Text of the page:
CHURCH OF THE HOLY TRINITY V. UNITED STATES, 143 U. S. 457 (1892)
U.S. Supreme Court
Church of the Holy Trinity v. United States, 143 U.S. 457 (1892)
Church of the Holy Trinity v. United States
Argued and submitted January 7, 1892
Decided February 29, 1892
143 U.S. 457
subject, is granted and secured; but to revile, with malicious and blasphemous contempt, the religion professed by almost the whole community is an abuse of that right. Nor are we bound by any expressions in the Constitution, as some have strangely supposed, either not to punish at all, or to punish indiscriminately the like attacks upon the religion of Mahomet or of the Grand Lama, and for this plain reason, that the case assumes that we are a Christian people, and the morality of the country is deeply engrafted upon Christianity, and not upon the doctrines or worship of those impostors."
And in the famous case of @ 43 U. S. 198, this Court, while sustaining the will of Mr. Girard, with its provision for the creation of a college into which no minister should be permitted to enter, observed: "It is also said, and truly, that the Christian religion is a part of the common law of Pennsylvania."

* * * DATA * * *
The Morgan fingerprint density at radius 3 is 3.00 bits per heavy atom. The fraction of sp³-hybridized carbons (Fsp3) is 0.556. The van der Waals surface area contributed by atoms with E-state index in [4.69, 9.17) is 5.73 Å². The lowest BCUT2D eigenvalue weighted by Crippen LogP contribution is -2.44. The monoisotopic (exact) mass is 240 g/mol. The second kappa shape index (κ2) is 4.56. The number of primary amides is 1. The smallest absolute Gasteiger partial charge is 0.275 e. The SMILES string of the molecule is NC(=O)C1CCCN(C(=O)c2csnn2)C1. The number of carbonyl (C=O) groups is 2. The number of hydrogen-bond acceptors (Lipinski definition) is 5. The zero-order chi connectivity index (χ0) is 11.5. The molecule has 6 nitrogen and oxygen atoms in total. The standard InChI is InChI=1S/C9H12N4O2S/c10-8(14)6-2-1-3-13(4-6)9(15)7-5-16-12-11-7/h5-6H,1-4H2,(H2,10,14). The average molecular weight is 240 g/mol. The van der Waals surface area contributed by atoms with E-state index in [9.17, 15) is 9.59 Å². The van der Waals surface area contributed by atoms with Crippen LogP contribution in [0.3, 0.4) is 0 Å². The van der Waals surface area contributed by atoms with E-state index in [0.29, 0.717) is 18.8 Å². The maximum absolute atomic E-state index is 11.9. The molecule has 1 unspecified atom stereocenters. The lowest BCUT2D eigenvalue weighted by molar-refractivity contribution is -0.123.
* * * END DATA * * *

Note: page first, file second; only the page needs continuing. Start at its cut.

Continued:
If we pass beyond these matters to a view of American life, as expressed by its laws, its business, its customs, and its society, we find every where a clear recognition of the same truth. Among other matters, note the following: the form of oath universally prevailing, concluding with an appeal to the Almighty; the custom of opening sessions of all deliberative bodies and most conventions with prayer; the prefatory words of all wills, "In the name of God, amen;" the laws respecting the observance of the Sabbath, with the general cessation of all secular business, and the closing of courts, legislatures, and other similar public assemblies on that day; the churches and church organizations which abound in every city, town, and hamlet; the multitude of charitable organizations existing every where under Christian auspices; the gigantic missionary associations, with general support, and aiming to establish Christian missions in every quarter of the globe. These, and many other matters which might be noticed, add a volume of unofficial declarations to the mass of organic utterances that this is a Christian nation. In the face of all these, shall it be believed that a Congress of the United States intended to make it a misdemeanor for a church of this country to contract for the services of a Christian minister residing in another nation?